• As explained in the previous paragraphs, socks often use different material constructions at different parts to cater to the needs of that foot part. In more technical socks, the manufacturer will often have added details about their choices. Read them and ask your salesperson for advice, especially if you know that you sweat a lot or have certain Feet Conditions.
  • Hiking Socks often come in size ranges rather than exact sizes. In an ideal situation, you would find socks that have a size range where your boot size is in the middle of the range. In that way, you are sure that the sock will not be sloppy or over-stretched.
  • When you go out and buy Hiking Socks, you will want to take your Hiking Boots into account. Thicker Hiking Socks can make snug boots too close-fitting, thus increasing the friction and causing discomfort.

Hiking Rain Gear

During a Hiking trip, the day may begin with a lot of sunshine, but it can be raining afterward, especially when the altitude increases. Every hiker should come in prepared since the weather can change drastically. Hence, having different pieces of Hiking Rain Gear can come in really handy.

Rain jackets and rain pants are the usual pieces of Hiking Rain Gear. Being waterproof, rain jackets and rain pants serve as an effective outer layer. Despite high winds and heavy rains, these can keep you dry, comfortable, and protected from different weather elements.

When shopping for rain jackets, choose the one that has a hood, which is either permanent or removable. Moreover, hoods especially the ones that have drawstrings and visors can keep the rain from streaming into your face.

Another consideration when buying rain jackets is the length of the sleeves. Always choose long-sleeved rain jackets that have adjustable cuffs for these will allow your hands to be covered. You can use rain mittens to keep your hands warm.

The closures on your rain jacket and rain pants should be sealed securely to prevent the rain from seeping into your inner clothing. However, your rain jacket and rain pants should be breathable enough to allow sweat to escape. These should not allow humidity to build up underneath.

Aside from rain jackets and rain pants, nylon ponchos are also an effective outer layer. However, they are only suitable for rain showers and not for thunderstorms. Ponchos would usually billow up during heavy winds, soaking everything underneath. Nevertheless, ponchos allow air flow, making them breathable outer layers.

All your pieces of Hiking Rain Gear should fit in your backpack. Moreover, they should be lightweight enough to carry. All in all, they should be waterproof, wind-resistant, and lightweight. They should also allow air flow and prevent moisture buildup for you to remain dry and comfortable all throughout your Hiking trip.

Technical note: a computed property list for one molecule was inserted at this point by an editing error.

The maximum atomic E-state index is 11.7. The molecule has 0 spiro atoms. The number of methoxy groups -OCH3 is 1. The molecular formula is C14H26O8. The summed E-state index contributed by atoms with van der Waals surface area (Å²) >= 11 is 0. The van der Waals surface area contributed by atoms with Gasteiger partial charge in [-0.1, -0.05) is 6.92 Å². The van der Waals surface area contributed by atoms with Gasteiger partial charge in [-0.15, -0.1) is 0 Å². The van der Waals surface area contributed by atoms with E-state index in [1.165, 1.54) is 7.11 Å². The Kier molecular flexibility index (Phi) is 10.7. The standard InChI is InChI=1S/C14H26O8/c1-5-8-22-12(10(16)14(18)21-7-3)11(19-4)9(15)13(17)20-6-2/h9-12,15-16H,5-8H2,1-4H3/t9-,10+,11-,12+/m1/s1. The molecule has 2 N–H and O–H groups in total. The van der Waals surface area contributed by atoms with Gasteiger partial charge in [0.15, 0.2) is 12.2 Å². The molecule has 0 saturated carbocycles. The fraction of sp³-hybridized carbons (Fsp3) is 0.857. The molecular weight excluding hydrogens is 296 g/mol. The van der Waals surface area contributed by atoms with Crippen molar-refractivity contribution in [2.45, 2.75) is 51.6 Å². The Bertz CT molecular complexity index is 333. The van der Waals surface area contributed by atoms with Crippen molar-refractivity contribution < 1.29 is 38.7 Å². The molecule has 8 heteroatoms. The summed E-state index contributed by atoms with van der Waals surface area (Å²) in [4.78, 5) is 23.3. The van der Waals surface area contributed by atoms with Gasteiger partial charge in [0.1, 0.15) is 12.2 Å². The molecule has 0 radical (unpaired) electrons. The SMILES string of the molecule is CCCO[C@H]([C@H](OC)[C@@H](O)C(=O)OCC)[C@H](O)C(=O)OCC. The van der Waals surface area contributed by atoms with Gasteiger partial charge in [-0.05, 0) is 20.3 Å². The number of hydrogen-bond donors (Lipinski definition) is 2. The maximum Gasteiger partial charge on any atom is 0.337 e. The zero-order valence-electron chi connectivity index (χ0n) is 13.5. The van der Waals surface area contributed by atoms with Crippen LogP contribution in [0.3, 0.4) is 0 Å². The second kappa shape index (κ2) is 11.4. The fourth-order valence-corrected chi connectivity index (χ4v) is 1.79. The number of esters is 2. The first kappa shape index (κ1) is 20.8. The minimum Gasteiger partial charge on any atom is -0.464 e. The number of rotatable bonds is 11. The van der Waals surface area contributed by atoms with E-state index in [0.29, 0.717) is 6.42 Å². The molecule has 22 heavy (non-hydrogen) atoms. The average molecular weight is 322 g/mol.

Trekking Poles

Part of the standard equipment of a hiker or a backpacker is Trekking Poles. They are essential especially when you are in the hills or mountains.

Benefits of using Trekking Poles

Here are the benefits that you can get in using Trekking Poles:

  • Trekking Poles improve your balance and stability, especially on uneven terrain or when carrying heavy loads.
  • Trekking Poles reduce stress on your lower body by letting your arms take some of the strain. This means that using Trekking Poles could save you a lot of energy.
  • Trekking Poles help you to improve your breathing and walking rhythm, thus helping make better use of energy.

What you need to know before buying Trekking Poles

Most poles are very similar in terms of basic design and features. Some common features are listed below:

  • All Trekking Poles are lightweight and made of strong aluminum alloy.
  • Most of the Trekking Poles have 3 telescoping sections. This is for the users to make them customized to their own height and/or different types of terrain. Another advantage is that the Trekking Poles can be packed down quite short for transportation.
  • The Trekking Poles have a straight ski-pole type grip. These are usually made of durable, grippy, and shock absorbing rubber.
  • Look for an adjustable wrist loop. These come in very handy as it will save you a lot of energy because it transfers the load off your hands onto the wrists.
  • All Trekking Poles have a replaceable tungsten carbide tip, for durability and grip on the rock.
  • A small basket goes together when you buy your Trekking Poles. These are designed to stop the pole from sinking into soft ground or mud. If these pole baskets wear out – then you can easily buy replacements for them.

Very fancy Trekking Poles are designed to be anatomic and anti-shock. Anatomic models feature grips that are bent forward by about 15 degrees, reducing stress on the wrist by keeping it in a more neutral position during use. The disadvantage of this design is that it does not pack down as small as the regular Hiking Poles.

Anti-shock models feature built-in shock absorbers to increase user comfort. These Trekking Poles are heavier and more expensive.